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What You Should Know About Atrial Fibrillation

admin - September 12, 2012

Heart fluttering? It could be a serious heart condition.

Cardiovascular disease remains the number one killer of Americans. It can encompass many cardiovascular conditions like atrial fibrillation, which is an irregular heartbeat that can prevent the proper pumping of blood throughout the body.

This video discusses a study conducted on thousands of women who did not have atrial fibrillation. It goes on to reveal how many women developed the condition over time and what type of risks the condition can elevate.

To lower your risk of developing any type of heart condition including atrial fibrillation, you can implement healthy lifestyle choices, like a balanced diet, regular exercise and plenty of rest. Learn other ways you can keep your body healthy by visiting Life Line Screening’s YouTube channel. For those without video capability, the text is provided below.

Heart Flutter

Here is the audio text to the video:

“A common problem that knocks the heart out of rhythm can put women in the path of life-threatening ailments.

More than two million Americans have a condition called Atrial Fibrillation, also called AFib. This condition causes the heart to beat ineffectively, leaving it unable to pump blood like it should.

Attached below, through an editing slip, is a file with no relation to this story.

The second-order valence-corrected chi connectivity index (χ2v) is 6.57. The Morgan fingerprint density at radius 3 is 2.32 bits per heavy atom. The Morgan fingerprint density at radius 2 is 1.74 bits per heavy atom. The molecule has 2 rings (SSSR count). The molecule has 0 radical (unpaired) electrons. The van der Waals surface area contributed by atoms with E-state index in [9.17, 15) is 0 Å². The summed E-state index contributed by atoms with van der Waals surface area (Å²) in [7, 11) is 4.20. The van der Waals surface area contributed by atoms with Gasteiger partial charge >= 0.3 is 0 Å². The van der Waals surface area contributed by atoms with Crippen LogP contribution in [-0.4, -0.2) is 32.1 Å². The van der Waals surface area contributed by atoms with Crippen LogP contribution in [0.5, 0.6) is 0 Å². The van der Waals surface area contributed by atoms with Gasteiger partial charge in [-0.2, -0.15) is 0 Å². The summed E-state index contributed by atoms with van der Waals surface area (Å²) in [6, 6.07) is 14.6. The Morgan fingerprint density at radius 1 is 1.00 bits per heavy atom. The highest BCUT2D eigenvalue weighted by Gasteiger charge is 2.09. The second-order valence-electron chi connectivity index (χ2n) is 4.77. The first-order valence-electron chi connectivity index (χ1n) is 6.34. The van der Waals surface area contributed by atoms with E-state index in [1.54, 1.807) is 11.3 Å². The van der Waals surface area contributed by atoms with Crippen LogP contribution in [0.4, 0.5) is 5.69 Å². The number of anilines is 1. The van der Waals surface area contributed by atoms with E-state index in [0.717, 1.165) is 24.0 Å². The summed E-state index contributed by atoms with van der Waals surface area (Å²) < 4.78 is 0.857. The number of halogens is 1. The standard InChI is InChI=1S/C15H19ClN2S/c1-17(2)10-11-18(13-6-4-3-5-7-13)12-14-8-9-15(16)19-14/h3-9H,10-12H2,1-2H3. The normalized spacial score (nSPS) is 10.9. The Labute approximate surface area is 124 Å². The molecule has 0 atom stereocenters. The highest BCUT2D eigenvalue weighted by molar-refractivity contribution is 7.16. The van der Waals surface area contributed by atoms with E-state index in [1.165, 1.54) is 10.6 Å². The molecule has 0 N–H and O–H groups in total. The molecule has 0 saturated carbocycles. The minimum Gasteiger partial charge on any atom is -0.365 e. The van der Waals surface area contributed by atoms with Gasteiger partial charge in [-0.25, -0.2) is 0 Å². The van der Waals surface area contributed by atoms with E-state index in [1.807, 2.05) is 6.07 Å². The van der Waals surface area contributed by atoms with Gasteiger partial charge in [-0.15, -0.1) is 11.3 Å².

In a new study from the Journal of the American Medical Association, researchers looked at how new cases of AFib affect women’s risk of dying. They included more than 34,000 women. All were older than 45 and none had AFib at the beginning of the study. Over fifteen years, more than 1,000 women developed AFib. These women had a higher risk of dying of cardiovascular problems or dying in general. Their higher risk appeared to be partly due to congestive heart failure and stroke.

The American Heart Association urges people with AFib to have it treated to reduce their risk of ischemic stroke, which can occur when blood forms a clot in the heart and gets into the blood stream.

Treatments for the condition include medications, surgery or a pacemaker.

I’m Dr. Cindy Haines of HealthDay TV with the news the doctors are reading, health news that matters to you.”


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